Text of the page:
In Depth

High-water marque: Aston Martin's DB11

Miles Nurnberger, the sports-car company's chief exterior designer, on the groundbreaking new model in its ambitious Second Century Plan

The DB is the backbone of Aston Martin – our reference through history. But we can't let 103 years of history hold us back. A key word for us is "progressive". We have to move forward and make a new history, so there was a lot of ambition when we began this project.

The DB11 is the first in what we call our "Second Century Plan". This lays out a model line that takes us to a new level. If you go back to 2000 and the launch of the DB9, we took Aston Martin from a cottage industry to an international one. This car takes us forward again.

When designing, we start first and foremost with proportion. Our cars are always based on a very simple line, a very dynamic feel; this gives them the look of moving while standing still. The real trick is the placement of the cabin - on the DB11, if you follow the line down from the roof through the windscreen to the ground, it goes right through the centre of the front wheel, meaning the main mass sits very neatly over the back wheel. But there's also sturdiness, the look a cat has when it lands on the ground on all fours. All this is quite easy to explain. The difficult part is putting all the engineering behind it to make it perform.

The front of the car is one of the most gentlemanly we've made. The nose is slightly higher and it has a "moustache". This is what we call the "S" line. The "face" of an Aston Martin is the face of an English gentleman. If you go back to wonderful cars such as the DB2 and the DB5, you'll see this moustache, but it had become a bit diluted and we wanted to bring back its beautiful curve, which defines the shape of the front and the lines that flow off it.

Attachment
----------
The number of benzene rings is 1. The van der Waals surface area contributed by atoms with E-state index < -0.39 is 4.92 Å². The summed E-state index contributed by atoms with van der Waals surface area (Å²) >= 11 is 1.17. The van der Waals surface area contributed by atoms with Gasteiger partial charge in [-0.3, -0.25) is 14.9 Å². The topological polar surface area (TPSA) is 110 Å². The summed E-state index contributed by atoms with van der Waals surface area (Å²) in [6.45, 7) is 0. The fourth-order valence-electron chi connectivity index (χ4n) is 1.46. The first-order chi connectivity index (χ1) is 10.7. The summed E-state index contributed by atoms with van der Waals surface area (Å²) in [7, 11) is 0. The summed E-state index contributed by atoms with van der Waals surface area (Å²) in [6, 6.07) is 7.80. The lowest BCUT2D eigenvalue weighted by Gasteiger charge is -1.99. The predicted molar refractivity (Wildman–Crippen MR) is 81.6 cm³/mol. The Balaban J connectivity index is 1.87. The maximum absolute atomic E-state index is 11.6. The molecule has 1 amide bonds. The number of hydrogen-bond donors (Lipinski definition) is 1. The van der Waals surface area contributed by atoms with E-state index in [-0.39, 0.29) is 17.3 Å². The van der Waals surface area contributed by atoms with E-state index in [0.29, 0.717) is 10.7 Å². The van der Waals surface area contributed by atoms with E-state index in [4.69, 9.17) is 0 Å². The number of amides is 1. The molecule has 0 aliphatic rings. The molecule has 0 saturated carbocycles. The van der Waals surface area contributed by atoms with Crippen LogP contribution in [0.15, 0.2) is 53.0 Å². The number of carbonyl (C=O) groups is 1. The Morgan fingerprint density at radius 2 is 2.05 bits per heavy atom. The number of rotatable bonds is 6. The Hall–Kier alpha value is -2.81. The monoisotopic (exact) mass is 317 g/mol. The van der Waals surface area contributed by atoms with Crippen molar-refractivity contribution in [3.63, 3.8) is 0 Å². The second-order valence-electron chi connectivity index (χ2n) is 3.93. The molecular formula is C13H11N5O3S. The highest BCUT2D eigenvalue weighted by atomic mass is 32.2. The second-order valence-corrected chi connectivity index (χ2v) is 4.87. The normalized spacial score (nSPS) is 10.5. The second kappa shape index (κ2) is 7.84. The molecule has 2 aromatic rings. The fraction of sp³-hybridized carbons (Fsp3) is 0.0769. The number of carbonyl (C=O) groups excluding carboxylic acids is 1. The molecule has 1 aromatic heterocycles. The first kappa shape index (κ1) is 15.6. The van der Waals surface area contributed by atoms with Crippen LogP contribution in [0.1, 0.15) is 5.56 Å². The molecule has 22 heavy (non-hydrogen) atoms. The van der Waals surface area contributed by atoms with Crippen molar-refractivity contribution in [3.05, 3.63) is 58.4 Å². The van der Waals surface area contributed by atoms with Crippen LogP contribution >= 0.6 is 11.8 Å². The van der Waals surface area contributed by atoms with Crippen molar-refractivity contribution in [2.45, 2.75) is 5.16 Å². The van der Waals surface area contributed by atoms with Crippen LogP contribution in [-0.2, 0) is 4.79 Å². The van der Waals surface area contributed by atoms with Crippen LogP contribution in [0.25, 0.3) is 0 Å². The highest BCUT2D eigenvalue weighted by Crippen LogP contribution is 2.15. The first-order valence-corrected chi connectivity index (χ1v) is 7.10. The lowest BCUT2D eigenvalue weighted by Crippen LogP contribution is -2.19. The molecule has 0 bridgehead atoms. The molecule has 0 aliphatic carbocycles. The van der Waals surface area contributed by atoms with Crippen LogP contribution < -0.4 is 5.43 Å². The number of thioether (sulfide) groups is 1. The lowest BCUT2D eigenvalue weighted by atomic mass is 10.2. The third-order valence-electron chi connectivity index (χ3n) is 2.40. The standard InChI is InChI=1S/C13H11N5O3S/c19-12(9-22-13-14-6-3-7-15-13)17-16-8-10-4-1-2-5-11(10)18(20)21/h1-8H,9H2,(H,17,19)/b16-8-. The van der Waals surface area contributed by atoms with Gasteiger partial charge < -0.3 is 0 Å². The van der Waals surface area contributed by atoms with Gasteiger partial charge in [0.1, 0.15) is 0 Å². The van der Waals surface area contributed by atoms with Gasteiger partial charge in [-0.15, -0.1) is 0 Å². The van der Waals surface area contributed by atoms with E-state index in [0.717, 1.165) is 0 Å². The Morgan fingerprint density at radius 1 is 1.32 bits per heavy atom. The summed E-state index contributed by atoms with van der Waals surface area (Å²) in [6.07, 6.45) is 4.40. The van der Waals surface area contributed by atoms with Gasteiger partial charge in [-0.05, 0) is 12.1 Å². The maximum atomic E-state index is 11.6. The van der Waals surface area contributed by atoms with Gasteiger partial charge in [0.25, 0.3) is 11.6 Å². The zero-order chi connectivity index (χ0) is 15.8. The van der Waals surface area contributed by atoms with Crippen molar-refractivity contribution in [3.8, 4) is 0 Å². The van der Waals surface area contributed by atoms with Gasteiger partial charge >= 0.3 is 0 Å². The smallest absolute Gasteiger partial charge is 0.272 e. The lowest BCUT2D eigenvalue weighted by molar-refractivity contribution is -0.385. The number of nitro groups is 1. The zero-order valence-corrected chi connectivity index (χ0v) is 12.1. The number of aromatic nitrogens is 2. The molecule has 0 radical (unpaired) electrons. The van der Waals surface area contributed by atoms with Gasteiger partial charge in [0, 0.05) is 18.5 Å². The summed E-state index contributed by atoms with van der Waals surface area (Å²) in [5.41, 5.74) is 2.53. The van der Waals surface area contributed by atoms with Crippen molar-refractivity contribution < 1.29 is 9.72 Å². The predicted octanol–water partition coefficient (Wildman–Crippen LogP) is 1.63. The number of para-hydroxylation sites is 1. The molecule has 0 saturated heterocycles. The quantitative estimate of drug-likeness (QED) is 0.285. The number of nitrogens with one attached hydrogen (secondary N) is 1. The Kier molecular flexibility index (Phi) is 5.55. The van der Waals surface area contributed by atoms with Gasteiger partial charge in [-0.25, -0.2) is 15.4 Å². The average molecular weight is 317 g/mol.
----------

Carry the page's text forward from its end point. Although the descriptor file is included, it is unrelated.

Photographer - Max Earey

Aston Martin DB11. Photo Credit: Max Earey 

The front may give a nod to the past, but we have a little rule that says we're allowed to be romantic but not retro. The design is not a pastiche or a copy of the past, but it does have a feeling of something you've seen before. That said, the DB11 is unashamedly modern. It has the most powerful engine a DB has ever carried: a 5.2-litre twin-turbocharged V12 with a top speed of 200mph and a 0-62mph time of just 3.9 seconds. We've paired with Daimler – who are now a minor shareholder in Aston Martin – which means we have access to all its technology. This has made a huge difference to what we can offer inside the car in terms of vehicle information and infotainment.

The industrial process dictates that you have to have split-lines, you have to mould things in a certain way. However, if you compare the DB11 with the Aston Martin Rapide, for example, you see those lines are now gone and we can use that space to make sculpture. We've made use of something we call "the infinity gap", so you never actually notice one part joining another and parts start to "float". The inspiration was the idea of a perfect pebble, with no marks on it whatsoever.

Another part of graphically imagining the DB11 was the roof. With this, we are adding a new story to Aston Martin: the roof can be either in a contrast colour or in the body colour. The latter "joins the car up" as one whole, but if it's, say, a contrasting black, you can separate the cabin from the rest of the car, which gives it a dramatically different look, or make it bright and so highlight it.

There are now all these different ways you can change the character of your DB11 that didn't exist before. We've introduced new ideas to emphasise the craftsmanship: brogue seating, new metallic and semi-aniline leathers and a really interesting array of woods and carbons. We even have an interior finish that looks like marble but is made up of thousands and thousands of layers of chopped carbon that are then machined back to create a type of veneer.

Finally, although this is a sports car, there's plenty of space inside. We're now accommodating a wider range of drivers – we offer a range of seats – and this is the first Aston Martin in which I don't have my seat to the floor. I'm 6ft 2in and while I physically can't get in the back of a DB9, this one I can fit into as a back-seat passenger. So, we've gone from unusable to full usability while maintaining a sleek profile. You can even fit an Isofix seat in the back for children. All in all, I consider the DB11 to be a true 21st-century Aston Martin.

From £154,900; db11.astonmartin.com

MILES NURNBERGER has worked for Aston Martin Lagonda for nine years, spending a good part of the past four working on the DB11

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